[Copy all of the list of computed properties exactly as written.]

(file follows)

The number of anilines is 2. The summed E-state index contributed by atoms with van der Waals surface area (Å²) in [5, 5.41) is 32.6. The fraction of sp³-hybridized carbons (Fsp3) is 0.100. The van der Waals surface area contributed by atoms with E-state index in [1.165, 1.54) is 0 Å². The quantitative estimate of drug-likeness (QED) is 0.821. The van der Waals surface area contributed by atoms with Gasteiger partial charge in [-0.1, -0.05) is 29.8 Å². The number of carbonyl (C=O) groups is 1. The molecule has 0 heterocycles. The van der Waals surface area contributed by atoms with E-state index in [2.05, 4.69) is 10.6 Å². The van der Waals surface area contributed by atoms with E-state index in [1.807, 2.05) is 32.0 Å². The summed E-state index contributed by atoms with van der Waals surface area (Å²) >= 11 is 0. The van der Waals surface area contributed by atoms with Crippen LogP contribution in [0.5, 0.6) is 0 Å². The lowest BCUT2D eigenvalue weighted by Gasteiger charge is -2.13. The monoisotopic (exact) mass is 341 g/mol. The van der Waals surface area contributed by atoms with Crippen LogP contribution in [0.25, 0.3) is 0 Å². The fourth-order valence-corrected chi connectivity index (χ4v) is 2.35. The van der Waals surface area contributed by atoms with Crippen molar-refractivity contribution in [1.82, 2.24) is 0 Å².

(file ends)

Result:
The number of anilines is 2. The summed E-state index contributed by atoms with van der Waals surface area (Å²) in [5, 5.41) is 32.6. The fraction of sp³-hybridized carbons (Fsp3) is 0.100. The van der Waals surface area contributed by atoms with E-state index in [1.165, 1.54) is 0 Å². The quantitative estimate of drug-likeness (QED) is 0.821. The van der Waals surface area contributed by atoms with Gasteiger partial charge in [-0.1, -0.05) is 29.8 Å². The number of carbonyl (C=O) groups is 1. The molecule has 0 heterocycles. The van der Waals surface area contributed by atoms with E-state index in [2.05, 4.69) is 10.6 Å². The van der Waals surface area contributed by atoms with E-state index in [1.807, 2.05) is 32.0 Å². The summed E-state index contributed by atoms with van der Waals surface area (Å²) >= 11 is 0. The van der Waals surface area contributed by atoms with Crippen LogP contribution in [0.5, 0.6) is 0 Å². The lowest BCUT2D eigenvalue weighted by Gasteiger charge is -2.13. The monoisotopic (exact) mass is 341 g/mol. The van der Waals surface area contributed by atoms with Crippen LogP contribution in [0.25, 0.3) is 0 Å². The fourth-order valence-corrected chi connectivity index (χ4v) is 2.35. The van der Waals surface area contributed by atoms with Crippen molar-refractivity contribution in [1.82, 2.24) is 0 Å².